LEGAL TITANS CLASH OVER POOH'S HONEY
by Joe Shea
American Reporter Correspondent
LOS ANGELES, August 14, 2001 -- Two of the most famous lawyers in Americ= a quietly collided Monday in a California courtroom over royalty payments o= n one of the most famous and lucrative literary characters ever created, wi= th Hollywood superlawyer Bert Fields saying the owners of U.S. and Canadian=
rights to exploit Winnie The Pooh are owed hundreds of millions of dollars= by the Walt Disney Co. on a contract first negotiated by Walt Disney himse= lf, and the other, O.J. Simpson nemesis Daniel Petrocelli, saying anything = owing under an agreement with the man who created Mickey Mouse and Donald D= uck has already been paid.
The long-running court battle began in September 1991 over the royaltie= s on a vast spectrum of products that feature the likeness of Winnie The Po= oh, Tigger, Rabbit, Christopher Robin and other children's characters creat= ed by English author A.A. Milne, which Disney projected would earn some $6.= 2 billion in gross revenues this year.
It is finally nearing an end, both lawyers told The American Reporter,= with a trial date likely some time in early 2001.
Field and Petrocelli spoke separately with the reporters after an all-= day court hearing on an independent audit conducted at the request of Super= ior Court Judge Ernest Hiroshige. The audit covered two representative yea= rs, 1988 and 1994, and was designed to determine whether the Disney Co. und= erpaid Stephen Slesinger Inc. -- the heirs of Stephen Slesinger, who bought= the rights from Milne in 1929 -- for its use of the characters on everythi= ng from toothbrushes to computer programs.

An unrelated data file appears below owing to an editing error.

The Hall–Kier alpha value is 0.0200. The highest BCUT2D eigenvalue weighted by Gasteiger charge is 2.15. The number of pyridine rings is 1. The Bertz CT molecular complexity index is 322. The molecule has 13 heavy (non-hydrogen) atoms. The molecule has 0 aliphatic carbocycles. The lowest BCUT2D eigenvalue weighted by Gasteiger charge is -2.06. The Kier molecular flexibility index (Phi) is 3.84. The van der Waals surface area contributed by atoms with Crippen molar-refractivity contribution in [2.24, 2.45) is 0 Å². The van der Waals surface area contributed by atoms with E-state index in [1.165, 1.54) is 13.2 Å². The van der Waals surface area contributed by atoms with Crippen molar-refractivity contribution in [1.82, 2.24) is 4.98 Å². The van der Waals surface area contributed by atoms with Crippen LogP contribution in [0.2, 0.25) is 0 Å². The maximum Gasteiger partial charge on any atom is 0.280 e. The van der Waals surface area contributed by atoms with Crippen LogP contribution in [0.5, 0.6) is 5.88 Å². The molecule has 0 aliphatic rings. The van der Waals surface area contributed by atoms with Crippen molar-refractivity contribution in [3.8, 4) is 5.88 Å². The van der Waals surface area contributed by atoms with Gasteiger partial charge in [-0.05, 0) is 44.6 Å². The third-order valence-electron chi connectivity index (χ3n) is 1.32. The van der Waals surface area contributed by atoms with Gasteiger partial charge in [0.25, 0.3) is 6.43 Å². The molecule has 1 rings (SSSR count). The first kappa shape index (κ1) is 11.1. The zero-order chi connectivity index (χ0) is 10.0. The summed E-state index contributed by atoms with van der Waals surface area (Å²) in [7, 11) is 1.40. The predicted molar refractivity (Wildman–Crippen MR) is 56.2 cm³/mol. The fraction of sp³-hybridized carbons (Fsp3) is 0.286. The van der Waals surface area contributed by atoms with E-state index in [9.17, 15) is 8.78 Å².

Disney claims an audit showed one royalty payment of more than $600,00= 0 was due on $93 million of unreported revenues from Pooh items sold in the= me parks, which it paid along with about $5,000 found in other audited area= s.
"We don't believe that they are owed anything," said Petrocelli. =
In testimony on the first of a planned two-day hearing, the independent = audit referee, former California State Supreme Court Justice David Eagleson= , court-appointed auditor John J. Costello and CPA Michael Miskei seemed to= side with Disney on a number of counts that the Slesinger heirs complained= about.
All three rejected claims that the independent audit was fatally flawed = by missing or incomplete records, or by auditor bias toward Disney as "thei= r client," or that the heirs were "frozen out" of discussions between Disne= y executives and the independent auditors.
With Miskei on the stand, Petrocelli argued that Slesinger's heirs hav= e tried to engage in "double dipping" by demanding a royalty fee both when = a Pooh product is licensed to a manufacturer and when those products are so= ld in retail shops, such as in Disney theme parks here and abroad and at th= e Walt Disney Stores.
Fields later said the contract calls for Slesinger to participate at bo= th stages. Petrocelli admitted that Disney "may or may not be" be the manu= facturer in some cases, but said that doesn't matter. Fields said Disney do= es own some toy manufacturers from whom it buys the toys it sells in its re= tail operations, and that his clients are due royalties on both revenue str= eams.